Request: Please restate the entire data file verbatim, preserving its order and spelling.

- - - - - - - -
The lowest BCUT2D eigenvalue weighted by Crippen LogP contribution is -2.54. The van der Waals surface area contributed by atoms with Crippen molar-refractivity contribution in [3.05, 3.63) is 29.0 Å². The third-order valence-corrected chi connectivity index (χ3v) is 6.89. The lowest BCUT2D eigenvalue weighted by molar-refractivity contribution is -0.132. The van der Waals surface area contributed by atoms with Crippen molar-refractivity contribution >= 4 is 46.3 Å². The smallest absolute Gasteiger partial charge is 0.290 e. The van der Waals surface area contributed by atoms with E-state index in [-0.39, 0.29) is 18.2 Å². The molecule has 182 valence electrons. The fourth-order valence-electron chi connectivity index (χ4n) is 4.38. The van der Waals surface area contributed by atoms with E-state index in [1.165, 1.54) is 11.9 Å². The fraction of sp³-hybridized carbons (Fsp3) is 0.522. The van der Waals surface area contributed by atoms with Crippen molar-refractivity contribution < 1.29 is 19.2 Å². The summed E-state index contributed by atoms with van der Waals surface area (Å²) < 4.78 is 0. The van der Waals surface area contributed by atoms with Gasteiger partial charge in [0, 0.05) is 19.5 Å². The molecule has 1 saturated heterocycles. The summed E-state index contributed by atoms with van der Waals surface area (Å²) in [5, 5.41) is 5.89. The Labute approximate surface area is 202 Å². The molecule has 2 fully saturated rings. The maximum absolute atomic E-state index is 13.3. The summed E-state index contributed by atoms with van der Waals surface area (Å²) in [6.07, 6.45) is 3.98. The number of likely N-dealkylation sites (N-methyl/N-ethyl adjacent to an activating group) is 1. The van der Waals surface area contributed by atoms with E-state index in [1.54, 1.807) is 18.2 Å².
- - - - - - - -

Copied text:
The lowest BCUT2D eigenvalue weighted by Crippen LogP contribution is -2.54. The van der Waals surface area contributed by atoms with Crippen molar-refractivity contribution in [3.05, 3.63) is 29.0 Å². The third-order valence-corrected chi connectivity index (χ3v) is 6.89. The lowest BCUT2D eigenvalue weighted by molar-refractivity contribution is -0.132. The van der Waals surface area contributed by atoms with Crippen molar-refractivity contribution >= 4 is 46.3 Å². The smallest absolute Gasteiger partial charge is 0.290 e. The van der Waals surface area contributed by atoms with E-state index in [-0.39, 0.29) is 18.2 Å². The molecule has 182 valence electrons. The fourth-order valence-electron chi connectivity index (χ4n) is 4.38. The van der Waals surface area contributed by atoms with E-state index in [1.165, 1.54) is 11.9 Å². The fraction of sp³-hybridized carbons (Fsp3) is 0.522. The van der Waals surface area contributed by atoms with Crippen molar-refractivity contribution < 1.29 is 19.2 Å². The summed E-state index contributed by atoms with van der Waals surface area (Å²) < 4.78 is 0. The van der Waals surface area contributed by atoms with Gasteiger partial charge in [0, 0.05) is 19.5 Å². The molecule has 1 saturated heterocycles. The summed E-state index contributed by atoms with van der Waals surface area (Å²) in [5, 5.41) is 5.89. The Labute approximate surface area is 202 Å². The molecule has 2 fully saturated rings. The maximum absolute atomic E-state index is 13.3. The summed E-state index contributed by atoms with van der Waals surface area (Å²) in [6.07, 6.45) is 3.98. The number of likely N-dealkylation sites (N-methyl/N-ethyl adjacent to an activating group) is 1. The van der Waals surface area contributed by atoms with E-state index in [1.54, 1.807) is 18.2 Å².